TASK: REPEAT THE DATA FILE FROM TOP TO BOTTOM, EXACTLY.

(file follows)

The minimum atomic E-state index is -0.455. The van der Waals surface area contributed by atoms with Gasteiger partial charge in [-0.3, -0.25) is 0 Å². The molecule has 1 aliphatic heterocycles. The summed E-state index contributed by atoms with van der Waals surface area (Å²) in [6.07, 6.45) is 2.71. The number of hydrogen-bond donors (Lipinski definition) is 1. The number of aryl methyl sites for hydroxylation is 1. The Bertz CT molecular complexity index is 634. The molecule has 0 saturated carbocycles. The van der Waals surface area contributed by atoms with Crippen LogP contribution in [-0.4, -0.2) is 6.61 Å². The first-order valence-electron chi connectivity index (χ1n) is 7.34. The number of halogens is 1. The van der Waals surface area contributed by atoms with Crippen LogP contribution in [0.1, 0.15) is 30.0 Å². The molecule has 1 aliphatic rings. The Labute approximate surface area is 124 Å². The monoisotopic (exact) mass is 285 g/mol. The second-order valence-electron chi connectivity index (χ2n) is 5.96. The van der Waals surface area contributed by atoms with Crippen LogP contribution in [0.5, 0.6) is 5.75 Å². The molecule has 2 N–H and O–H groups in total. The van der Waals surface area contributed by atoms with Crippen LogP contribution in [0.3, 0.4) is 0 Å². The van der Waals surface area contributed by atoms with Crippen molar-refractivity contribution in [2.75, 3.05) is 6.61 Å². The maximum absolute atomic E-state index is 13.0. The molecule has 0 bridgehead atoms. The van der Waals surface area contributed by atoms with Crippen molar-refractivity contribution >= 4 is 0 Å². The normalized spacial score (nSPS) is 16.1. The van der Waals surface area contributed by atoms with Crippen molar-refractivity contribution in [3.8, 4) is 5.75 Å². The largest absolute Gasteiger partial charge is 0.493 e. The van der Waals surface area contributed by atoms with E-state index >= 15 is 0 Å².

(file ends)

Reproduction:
The minimum atomic E-state index is -0.455. The van der Waals surface area contributed by atoms with Gasteiger partial charge in [-0.3, -0.25) is 0 Å². The molecule has 1 aliphatic heterocycles. The summed E-state index contributed by atoms with van der Waals surface area (Å²) in [6.07, 6.45) is 2.71. The number of hydrogen-bond donors (Lipinski definition) is 1. The number of aryl methyl sites for hydroxylation is 1. The Bertz CT molecular complexity index is 634. The molecule has 0 saturated carbocycles. The van der Waals surface area contributed by atoms with Crippen LogP contribution in [-0.4, -0.2) is 6.61 Å². The first-order valence-electron chi connectivity index (χ1n) is 7.34. The number of halogens is 1. The van der Waals surface area contributed by atoms with Crippen LogP contribution in [0.1, 0.15) is 30.0 Å². The molecule has 1 aliphatic rings. The Labute approximate surface area is 124 Å². The monoisotopic (exact) mass is 285 g/mol. The second-order valence-electron chi connectivity index (χ2n) is 5.96. The van der Waals surface area contributed by atoms with Crippen LogP contribution in [0.5, 0.6) is 5.75 Å². The molecule has 2 N–H and O–H groups in total. The van der Waals surface area contributed by atoms with Crippen LogP contribution in [0.3, 0.4) is 0 Å². The van der Waals surface area contributed by atoms with Crippen molar-refractivity contribution in [2.75, 3.05) is 6.61 Å². The maximum absolute atomic E-state index is 13.0. The molecule has 0 bridgehead atoms. The van der Waals surface area contributed by atoms with Crippen molar-refractivity contribution >= 4 is 0 Å². The normalized spacial score (nSPS) is 16.1. The van der Waals surface area contributed by atoms with Crippen molar-refractivity contribution in [3.8, 4) is 5.75 Å². The largest absolute Gasteiger partial charge is 0.493 e. The van der Waals surface area contributed by atoms with E-state index >= 15 is 0 Å².